# ## Towers of Hanoi recursive version

Towers of Hanoi is a well known puzzle, very often used to teach recursion. In this post we will show how to solve this puzzle recursively.

## The rules

There are three towers/pegs/rods with a number of disks on one of them. The disks are of different sizes, stacked one on another, and the sorted from smallest to the biggest (on the bottom). The objective is to move entire stack to another peg, but:

• only one disk can be moved at a time,
• only top disks can be moved,
• disks cannot be put on top of smaller disk.

The complexity of the solution is 2^n – 1.

## Towers as stacks

In this implementation we keep pegs/towers as stacks to simplify handling of disks. You can use arrays here, but then you would have to manually track where you are on each peg. We use Collections.asLifoQueue() to turn LinkedList into a Stack.
Also to easily identify each peg we’ve created a helpful enum.

```enum Peg {A, B, C}

private final EnumMap<Peg, Queue<Integer>> pegs
= new EnumMap<>(Peg.class);

{ // Use lists as Stacks:
}
```

## Towers initialization

The constructor takes only one parameter – a number of disks. In makes sense only for non-negative numbers, so we check that and then initialize the first peg with disks – smallest on top:

```public HanoiTowers(int n) {
if (n < 0) {
throw new IllegalArgumentException(
"Pegs must not be negative. Was: " + n);
}
while (n > 0) {
// Peg A always starts with all the disks:
}
}
```

## The recursive algorithm

The algorithm is simple and consists of three steps:

1. Move all but one disks form peg A to B.
2. Move the last disk from peg A to C.
3. Move all disks from B to C.

## Complete example

### Recursive implementation

```package com.farenda.tutorials.algorithms;

import java.util.EnumMap;
import java.util.Queue;

import static com.farenda.tutorials.algorithms.HanoiTowers.Peg.*;
import static java.util.Collections.asLifoQueue;

public class HanoiTowers {

enum Peg {A, B, C}

private final EnumMap<Peg, Queue<Integer>> pegs
= new EnumMap<>(Peg.class);

{ // Use lists as Stacks:
}

public HanoiTowers(int n) {
if (n < 0) {
throw new IllegalArgumentException(
"Pegs must not be negative. Was: " + n);
}
while (n > 0) {
// Peg A always starts with all the disks:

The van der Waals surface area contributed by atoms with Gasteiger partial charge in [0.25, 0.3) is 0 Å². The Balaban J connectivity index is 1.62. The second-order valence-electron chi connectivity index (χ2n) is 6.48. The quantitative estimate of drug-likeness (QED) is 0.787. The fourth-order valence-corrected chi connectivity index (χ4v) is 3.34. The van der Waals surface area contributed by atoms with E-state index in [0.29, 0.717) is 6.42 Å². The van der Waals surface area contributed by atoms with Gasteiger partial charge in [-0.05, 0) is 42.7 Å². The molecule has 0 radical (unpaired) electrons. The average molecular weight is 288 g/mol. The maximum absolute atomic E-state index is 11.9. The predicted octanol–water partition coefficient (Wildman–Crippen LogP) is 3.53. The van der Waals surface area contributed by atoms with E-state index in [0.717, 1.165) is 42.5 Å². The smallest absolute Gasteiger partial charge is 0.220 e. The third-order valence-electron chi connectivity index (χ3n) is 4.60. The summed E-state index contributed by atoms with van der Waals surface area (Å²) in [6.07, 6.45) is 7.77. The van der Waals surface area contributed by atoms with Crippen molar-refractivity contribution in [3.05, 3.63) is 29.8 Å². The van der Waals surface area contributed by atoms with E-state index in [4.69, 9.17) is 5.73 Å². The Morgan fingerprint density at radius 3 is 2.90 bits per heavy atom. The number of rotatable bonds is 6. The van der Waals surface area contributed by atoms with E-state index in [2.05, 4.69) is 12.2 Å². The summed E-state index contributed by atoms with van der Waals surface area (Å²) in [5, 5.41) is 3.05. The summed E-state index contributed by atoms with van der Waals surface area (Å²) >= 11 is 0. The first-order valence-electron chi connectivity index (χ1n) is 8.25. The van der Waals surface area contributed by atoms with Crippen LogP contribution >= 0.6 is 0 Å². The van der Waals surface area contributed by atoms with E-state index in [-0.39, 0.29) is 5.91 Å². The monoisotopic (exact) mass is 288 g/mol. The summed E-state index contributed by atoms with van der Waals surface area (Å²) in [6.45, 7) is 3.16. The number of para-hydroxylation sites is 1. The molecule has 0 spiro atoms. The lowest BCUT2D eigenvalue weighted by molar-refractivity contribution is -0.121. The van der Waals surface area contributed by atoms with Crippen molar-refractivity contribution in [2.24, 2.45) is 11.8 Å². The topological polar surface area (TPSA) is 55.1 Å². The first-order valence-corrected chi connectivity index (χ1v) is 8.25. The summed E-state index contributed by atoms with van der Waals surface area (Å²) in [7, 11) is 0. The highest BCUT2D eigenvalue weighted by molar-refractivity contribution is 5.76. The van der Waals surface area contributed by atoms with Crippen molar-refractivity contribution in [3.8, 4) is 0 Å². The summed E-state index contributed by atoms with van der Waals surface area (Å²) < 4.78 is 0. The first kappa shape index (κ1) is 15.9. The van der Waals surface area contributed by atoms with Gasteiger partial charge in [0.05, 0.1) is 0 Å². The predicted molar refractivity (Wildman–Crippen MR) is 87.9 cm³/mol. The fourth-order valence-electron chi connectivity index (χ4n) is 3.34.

}
}

// return content of selected peg
public Integer[] peg(Peg peg) {
Queue<Integer> p = pegs.get(peg);
return p.toArray(new Integer[p.size()]);
}

public void solve(Peg from, Peg to) {
solve(pegs.get(from).size(), from, to);
}

private void solve(int n, Peg from, Peg to) {
if (n >= 1) {
Peg spare = sparePeg(from, to);
solve(n-1, from, spare);
move(from, to);
solve(n-1, spare, to);
}
}

private Peg sparePeg(Peg from, Peg to) {
Peg spare = null;
switch (from) {
case A: spare = notSelected(to, B, C); break;
case B: spare = notSelected(to, A, C); break;
case C: spare = notSelected(to, A, B); break;
}
return spare;
}

private Peg notSelected(Peg given, Peg a, Peg b) {
return (given == a) ? b : a;
}

private void move(Peg from, Peg to) {
}

@Override
public String toString() {
return pegs.toString();
}
}
```

### JUnit tests

```package com.farenda.tutorials.algorithms;

import com.farenda.tutorials.algorithms.HanoiTowers.Peg;
import org.junit.Test;

import static com.farenda.tutorials.algorithms.HanoiTowers.Peg.*;
import static org.junit.Assert.assertArrayEquals;

public class HanoiTowersTest {

private static final Integer[] EMPTY = {};
private static final Integer[] ONE_DISK = {1};
private static final Integer[] THREE_DISKS = {1, 2, 3};
private static final Integer[] FIVE_DISKS = {1, 2, 3, 4, 5};
private static final Integer[] TWENTY_DISKS
= {1,2,3,4,5,6,7,8,9,10,11,12,13,14,15,16,17,18,19,20};

@Test(expected = IllegalArgumentException.class)
public void shouldThrowExceptionForNegativePegs() {
new HanoiTowers(-1);
}

@Test
public void shouldInitializePegsWithGivenNumberOfDisks() {
HanoiTowers hanoi = new HanoiTowers(0);
assertPegs(hanoi, EMPTY, EMPTY, EMPTY);

hanoi = new HanoiTowers(1);
assertPegs(hanoi, ONE_DISK, EMPTY, EMPTY);

hanoi = new HanoiTowers(5);
assertPegs(hanoi, FIVE_DISKS, EMPTY, EMPTY);
}

@Test
public void shouldDoNothingWithEmptyPegs() {
HanoiTowers hanoi = new HanoiTowers(0);
hanoi.solve(A, B);
assertPegs(hanoi, EMPTY, EMPTY, EMPTY);
}

@Test
public void shouldMoveTheOnlyDiskToSelectedPeg() {
HanoiTowers hanoi = new HanoiTowers(1);
hanoi.solve(A, B);
assertPegs(hanoi, EMPTY, ONE_DISK, EMPTY);

hanoi.solve(B, C);
assertPegs(hanoi, EMPTY, EMPTY, ONE_DISK);

hanoi.solve(C, A);
assertPegs(hanoi, ONE_DISK, EMPTY, EMPTY);
}

@Test
public void shouldMoveAllDisksToSelectedPeg() {
HanoiTowers hanoi = new HanoiTowers(3);
hanoi.solve(A, C);
assertPegs(hanoi, EMPTY, EMPTY, THREE_DISKS);

hanoi = new HanoiTowers(5);
hanoi.solve(A, C);
assertPegs(hanoi, EMPTY, EMPTY, FIVE_DISKS);

hanoi = new HanoiTowers(20);
hanoi.solve(A, C);
assertPegs(hanoi, EMPTY, EMPTY, TWENTY_DISKS);
}

private void assertPegs(HanoiTowers hanoi, Integer[] pegA,
Integer[] pegB, Integer[] pegC) {
assertPeg(hanoi, A, pegA);
assertPeg(hanoi, B, pegB);
assertPeg(hanoi, C, pegC);
}

private void assertPeg(HanoiTowers hanoi, Peg peg,
Integer[] actual) {
assertArrayEquals(hanoi.toString(),
hanoi.peg(peg), actual);
}
}
```

## References:

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